Imatra is a national wonder of Finland
Imatra is a special place, a true wonder. Situated in Karelia, which is known for its poem-singing tradition, the city attracts events and sights that by themselves draw attention. Several of them have found a permanent home in Imatra.
In the middle of it all, the rapids churn. This oldest tourist attraction in Finland runs through the city, forming a rugged canyon in the middle of a populated area. Dating back more than 6,000 years, the rapids have been one of the most significant sights in Europe since the 18th century, and the wild water has not lost its allure over the ages. The rapids have been visited and admired by many, including an empress of Russia and an emperor of Brazil.
The rapids are mentioned in the Kalevala, the national epic of Finland.
Modern speed is featured in the form of the only motorcycle road racing competition in Finland – Imatranajo. You can get into the spirit of Imatranajo on the bank of the Vuoksi River, as the control tower, pits and finish line are a permanent part of a section of Vuoksentie, and the street corners that are part of the track feature blue-and-white curbs. The street track is an impressive sight to behold: you can watch motorcycles speed past you at a speed of more than 300 kilometers per hour while standing only a few meters away.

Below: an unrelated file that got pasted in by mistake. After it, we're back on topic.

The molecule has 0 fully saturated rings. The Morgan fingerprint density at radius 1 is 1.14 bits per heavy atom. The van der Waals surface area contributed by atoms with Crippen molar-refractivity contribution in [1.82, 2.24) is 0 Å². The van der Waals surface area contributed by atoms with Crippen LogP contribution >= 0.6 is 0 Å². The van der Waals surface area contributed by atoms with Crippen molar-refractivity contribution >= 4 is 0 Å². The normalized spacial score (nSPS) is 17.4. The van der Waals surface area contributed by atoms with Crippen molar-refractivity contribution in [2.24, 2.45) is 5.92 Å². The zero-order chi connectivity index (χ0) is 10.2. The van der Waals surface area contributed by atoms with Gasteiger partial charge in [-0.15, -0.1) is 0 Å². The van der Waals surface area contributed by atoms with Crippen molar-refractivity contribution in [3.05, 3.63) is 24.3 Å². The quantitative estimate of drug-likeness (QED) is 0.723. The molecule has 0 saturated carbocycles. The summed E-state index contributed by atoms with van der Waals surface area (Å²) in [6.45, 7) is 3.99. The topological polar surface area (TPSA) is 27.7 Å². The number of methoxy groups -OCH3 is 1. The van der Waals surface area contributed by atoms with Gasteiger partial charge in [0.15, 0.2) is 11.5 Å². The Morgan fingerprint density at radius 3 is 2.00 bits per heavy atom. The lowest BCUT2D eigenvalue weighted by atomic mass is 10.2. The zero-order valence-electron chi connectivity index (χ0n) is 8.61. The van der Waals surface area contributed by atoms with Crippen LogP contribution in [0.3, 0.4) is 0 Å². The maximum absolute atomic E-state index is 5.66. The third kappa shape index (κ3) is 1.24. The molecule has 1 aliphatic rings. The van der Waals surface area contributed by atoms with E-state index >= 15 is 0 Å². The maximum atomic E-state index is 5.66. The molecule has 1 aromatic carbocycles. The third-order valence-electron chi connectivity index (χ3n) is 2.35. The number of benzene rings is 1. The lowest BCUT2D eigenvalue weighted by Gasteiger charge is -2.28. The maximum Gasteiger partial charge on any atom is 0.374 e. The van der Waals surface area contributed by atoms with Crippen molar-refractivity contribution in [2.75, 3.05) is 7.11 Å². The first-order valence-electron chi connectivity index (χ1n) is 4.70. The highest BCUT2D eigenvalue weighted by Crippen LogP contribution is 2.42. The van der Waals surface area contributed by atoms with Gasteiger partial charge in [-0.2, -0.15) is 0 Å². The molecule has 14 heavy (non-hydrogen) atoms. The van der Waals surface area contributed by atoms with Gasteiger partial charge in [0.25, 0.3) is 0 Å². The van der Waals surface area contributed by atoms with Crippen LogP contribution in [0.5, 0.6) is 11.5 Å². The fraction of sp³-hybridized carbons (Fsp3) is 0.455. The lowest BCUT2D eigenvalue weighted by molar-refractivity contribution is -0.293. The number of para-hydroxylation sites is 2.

Imatrankoski is home to the only Art Nouveau style castle in the Nordic countries to have been built to serve as a hotel. Valtionhotelli (‘the state hotel’), originally known as Grand Hôtel Cascade, has accommodated aristocracy from St Petersburg and other visitors since the beginning of the 20th century. Imatran Valtionhotelli was once again chosen as the most beautiful building in Finland in 2017.
The view from the hotel rooms is also beautiful. The rapids are surrounded by the first nature reserve in Finland. The groves of pine trees and deciduous trees in Kruununpuisto, founded in 1842, provide cover for human-sized giant’s kettles.
Imatra residents have always had an appreciation for culture. Physical culture is represented by two spas located within six kilometers of the city centre, while intellectual culture is represented by Theatre Imatra, an international theatre festival and a high-level ballet event.
The doors to the newest theatre in Finland have seen many people pass through. In 2017, the theatre had more visitors than Imatra has residents.
There is no shortage of specialities in Imatra. In the winter, perfect acoustics can be found in the Soundome ice igloo erected on the bank of the Vuoksi River, where musicians perform with instruments carved from ice.
The city is also doing well financially. In present-day Finland, it is a downright miracle that Imatra’s financial statements have been positive for ten years in a row.